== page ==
folly, were it not for the fact that people are still using the term "cuir
        bouilli" as if it were descriptive. It is used, for instance, as a verb
        ("cuir-bouilli the leather") in a recent article in Leather Crafters &
        Saddlers Journal. If we had a generally accepted definition, with some
        demonstrable basis in history, it would be easier to know when the term was
        being used properly.

        Tim
      • Tim Bray
        ... Looking for what, specifically? Evidence of heat-induced polymerization? ... Well, I m fairly sure it did; but is it possible to rediscover what it meant
        Message 3 of 15 , Mar 24, 2000
          >What we need
          >to do is to go to Northampton, ask the nice people to let us damage or
          >destroy parts of the Waterer Collection, and do serious chemical
          >analysis (I'm thinking something spectrographic).

          Looking for what, specifically? Evidence of heat-induced polymerization?


          >OTOH, it's also possible that the term means different things to
          >different people at different times :)

          Well, I'm fairly sure it did; but is it possible to rediscover what it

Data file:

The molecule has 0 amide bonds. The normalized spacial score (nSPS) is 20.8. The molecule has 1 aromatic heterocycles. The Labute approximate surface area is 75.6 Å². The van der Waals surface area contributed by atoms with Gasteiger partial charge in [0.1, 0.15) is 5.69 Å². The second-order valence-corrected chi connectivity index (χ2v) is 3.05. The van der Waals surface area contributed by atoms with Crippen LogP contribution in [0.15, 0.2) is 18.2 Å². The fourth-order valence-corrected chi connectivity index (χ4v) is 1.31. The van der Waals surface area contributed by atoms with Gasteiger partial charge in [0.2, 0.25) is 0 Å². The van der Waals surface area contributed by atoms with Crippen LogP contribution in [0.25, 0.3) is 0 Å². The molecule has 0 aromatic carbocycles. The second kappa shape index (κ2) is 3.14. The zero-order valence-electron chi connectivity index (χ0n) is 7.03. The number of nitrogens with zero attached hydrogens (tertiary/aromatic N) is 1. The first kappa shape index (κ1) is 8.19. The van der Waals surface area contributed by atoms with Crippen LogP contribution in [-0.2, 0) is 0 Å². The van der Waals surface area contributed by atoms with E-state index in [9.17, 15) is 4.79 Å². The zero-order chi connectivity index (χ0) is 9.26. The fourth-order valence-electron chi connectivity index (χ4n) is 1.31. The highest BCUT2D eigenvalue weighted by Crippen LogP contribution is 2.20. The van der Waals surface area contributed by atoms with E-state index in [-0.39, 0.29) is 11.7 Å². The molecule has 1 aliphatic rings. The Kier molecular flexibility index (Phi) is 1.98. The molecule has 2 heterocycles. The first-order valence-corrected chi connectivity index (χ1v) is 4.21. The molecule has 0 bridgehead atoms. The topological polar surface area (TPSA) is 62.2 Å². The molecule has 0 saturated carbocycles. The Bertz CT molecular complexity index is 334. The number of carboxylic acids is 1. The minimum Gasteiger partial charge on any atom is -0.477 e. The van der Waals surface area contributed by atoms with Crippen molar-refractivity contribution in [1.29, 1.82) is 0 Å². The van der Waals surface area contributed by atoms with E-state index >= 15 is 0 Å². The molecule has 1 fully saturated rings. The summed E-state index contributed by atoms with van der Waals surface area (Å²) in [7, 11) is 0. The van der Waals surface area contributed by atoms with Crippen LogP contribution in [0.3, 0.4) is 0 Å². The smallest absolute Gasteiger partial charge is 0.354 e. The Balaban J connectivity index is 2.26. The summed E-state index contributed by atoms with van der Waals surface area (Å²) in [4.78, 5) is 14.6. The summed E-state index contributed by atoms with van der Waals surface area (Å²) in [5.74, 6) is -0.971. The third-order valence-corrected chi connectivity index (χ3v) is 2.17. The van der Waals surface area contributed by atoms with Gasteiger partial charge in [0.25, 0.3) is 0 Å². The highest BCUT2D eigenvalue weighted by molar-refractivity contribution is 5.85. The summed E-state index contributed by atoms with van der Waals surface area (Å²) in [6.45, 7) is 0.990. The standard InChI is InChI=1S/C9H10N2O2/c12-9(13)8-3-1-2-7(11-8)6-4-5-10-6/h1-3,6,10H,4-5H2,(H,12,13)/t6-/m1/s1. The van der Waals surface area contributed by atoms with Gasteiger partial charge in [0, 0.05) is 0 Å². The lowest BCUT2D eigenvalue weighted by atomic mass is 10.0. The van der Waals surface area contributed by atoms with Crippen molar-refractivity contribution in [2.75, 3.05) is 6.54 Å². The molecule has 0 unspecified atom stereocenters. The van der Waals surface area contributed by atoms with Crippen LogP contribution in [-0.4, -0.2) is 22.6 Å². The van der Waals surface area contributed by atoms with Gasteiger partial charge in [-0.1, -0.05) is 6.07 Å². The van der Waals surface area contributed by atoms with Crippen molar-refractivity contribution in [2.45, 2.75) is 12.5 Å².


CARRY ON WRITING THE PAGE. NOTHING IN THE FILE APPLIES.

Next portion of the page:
meant to, say, a 15th century Burgundian?

          Tim
        • Tim Bray
          ... Very true. Perhaps the original meaning of the term was just as fuzzy and ill-defined as its current usage seems to be. In which case, it s my own way
          Message 4 of 15 , Mar 24, 2000
            >
            >And that sort of specific labeling of clearly broken down bits just ain't in
            >the medieval mindset. It's a post-Rennaisance/Enlightenment kinda deal.

            Very true. Perhaps the original meaning of the term was just as "fuzzy"
            and ill-defined as its current usage seems to be. In which case, it's my
            own way of thinking that needs to be redefined! ;->

            Tim
          • Marc Carlson
            ... If we whip out the ol gas chromatigraph. and find traces of hydrocarbons and esters that indicate beeswax, this could tell us that the leather was waxed,
            Message 5 of 15 , Mar 24, 2000
              Tim Bray wrote:
              > Looking for what, specifically? Evidence of heat-induced > polymerization?

              If we whip out the ol' gas chromatigraph. and find traces of
              hydrocarbons and esters that indicate beeswax, this could tell us
              that the leather was waxed, and possibly wax impregnated (if there's a
              little that could just be the waxed thread, if there's a lot, it could
              be in the leather).

              If we find the traces of pitch or tar, this tells us that could have
              been used.

              If we find just the polymerized tannins that might just be the tanned
              leather.

              If we don't find even that, the leather wasn't tanned at all...

              > Well, I'm fairly sure it did; but is it possible to rediscover what it
              > meant to, say, a 15th century Burgundian?

              Hard leather :)

              Marc